Three years ago, in the Spring of 2003
, Springfield began producing a pistol that 1911 shooters had craved for a long time. It was a basic, no frills GI styled 1911 with a forged frame and slide.
Right out of the gate Springfield had a potential winner. If priced right, and if reliable, it would fill a void that no other pistol occupied. Like many eager 1911 shooters, I pre-ordered mine. When it arrived, it came with black plastic grips in an olive drab cardboard box. It was one of the first 300 pistols. It had a GI style ejection port, Springfield's ILS system, a teardrop thumb safety, vertical slide serrations, and a standard trigger. It also had a parkerized barrel with a loaded chamber indicator, and the older blocky Springfield front strap. For $400, it was a deal. I took it home.
I had long wanted a real M1911A1, but with the prices they command, and the history they represent, I just could not justify buying a nice one to shoot. I resolved to make the new Springfield pistol a representation of a GI gun.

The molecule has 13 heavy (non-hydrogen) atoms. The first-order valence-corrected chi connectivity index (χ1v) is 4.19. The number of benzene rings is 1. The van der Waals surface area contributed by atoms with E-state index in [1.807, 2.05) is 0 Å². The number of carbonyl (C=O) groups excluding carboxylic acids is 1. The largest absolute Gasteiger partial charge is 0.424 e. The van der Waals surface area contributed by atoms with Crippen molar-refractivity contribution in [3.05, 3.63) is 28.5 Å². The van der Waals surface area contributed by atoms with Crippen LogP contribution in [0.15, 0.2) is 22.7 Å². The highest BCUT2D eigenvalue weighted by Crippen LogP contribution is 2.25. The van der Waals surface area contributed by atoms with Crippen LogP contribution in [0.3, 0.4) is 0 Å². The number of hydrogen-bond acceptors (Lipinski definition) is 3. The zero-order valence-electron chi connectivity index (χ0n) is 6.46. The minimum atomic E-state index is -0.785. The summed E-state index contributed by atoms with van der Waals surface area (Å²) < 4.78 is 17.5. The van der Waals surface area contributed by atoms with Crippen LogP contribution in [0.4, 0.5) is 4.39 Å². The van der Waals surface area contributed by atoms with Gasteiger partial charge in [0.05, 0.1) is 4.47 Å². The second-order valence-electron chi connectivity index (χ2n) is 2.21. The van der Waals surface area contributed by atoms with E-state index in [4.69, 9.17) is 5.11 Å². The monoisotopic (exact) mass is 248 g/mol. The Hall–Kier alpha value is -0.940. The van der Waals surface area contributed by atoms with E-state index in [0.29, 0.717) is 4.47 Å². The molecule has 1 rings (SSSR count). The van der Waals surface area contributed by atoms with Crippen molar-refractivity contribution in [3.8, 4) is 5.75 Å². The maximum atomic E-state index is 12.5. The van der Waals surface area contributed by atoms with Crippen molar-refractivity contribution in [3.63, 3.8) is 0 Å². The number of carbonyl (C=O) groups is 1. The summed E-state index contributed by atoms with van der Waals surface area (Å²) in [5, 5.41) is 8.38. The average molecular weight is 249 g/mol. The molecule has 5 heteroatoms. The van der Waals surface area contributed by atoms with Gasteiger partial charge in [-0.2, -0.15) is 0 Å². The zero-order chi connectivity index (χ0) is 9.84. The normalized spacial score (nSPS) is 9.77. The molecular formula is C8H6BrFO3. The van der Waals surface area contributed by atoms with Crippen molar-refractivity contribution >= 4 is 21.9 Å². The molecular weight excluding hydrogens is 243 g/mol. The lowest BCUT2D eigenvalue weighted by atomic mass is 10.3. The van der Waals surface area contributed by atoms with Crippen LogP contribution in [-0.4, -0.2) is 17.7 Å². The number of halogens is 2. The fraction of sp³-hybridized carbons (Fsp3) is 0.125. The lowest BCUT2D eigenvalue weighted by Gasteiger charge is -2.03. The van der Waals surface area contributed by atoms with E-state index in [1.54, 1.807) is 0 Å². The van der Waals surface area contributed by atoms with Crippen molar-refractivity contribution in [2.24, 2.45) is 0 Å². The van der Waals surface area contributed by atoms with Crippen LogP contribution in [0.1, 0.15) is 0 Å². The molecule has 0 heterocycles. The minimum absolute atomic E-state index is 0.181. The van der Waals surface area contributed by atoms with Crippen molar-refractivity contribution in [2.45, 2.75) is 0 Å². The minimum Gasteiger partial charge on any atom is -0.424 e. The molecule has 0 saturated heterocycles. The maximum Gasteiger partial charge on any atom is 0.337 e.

I began to search and scrounge for parts. I ordered a stamped GI trigger from Numrich
I found an arched and serrated mainspring housing with a lanyard loop on ebay, along with some double diamond walnut grips. I ordered some genuine GI grips from Simpson's Ltd
, but I preferred the walnut. Next, I ordered a checkered slide stop and magazine catch from Brownells
. The wide spur hammer and GI thumb safety came out of a box of take-off parts. I kept the Springfield grip safety. It is a bit bigger than a GI unit, but it effectively keeps the hammer from biting my hand. I slicked up the action, and purchased a couple of GI magazines at the next gun show.
After 600 rounds or so, the pistol began to have an occasional problem chambering the last round in a magazine. I replaced the recoil spring with a 18.5 pound Wolff spring, and the pistol has cycled fine ever since. My home brew GI pistol is not meant to fool people into thinking it is an actual GI gun. It is meant to simulate a pistol that is much like the guns carried into combat in the past century. Like those pistols, it is not a tack driver, but it does bring a smile to my face each time I shoot it. That's good enough for me.
Labels: 1911's, Springfield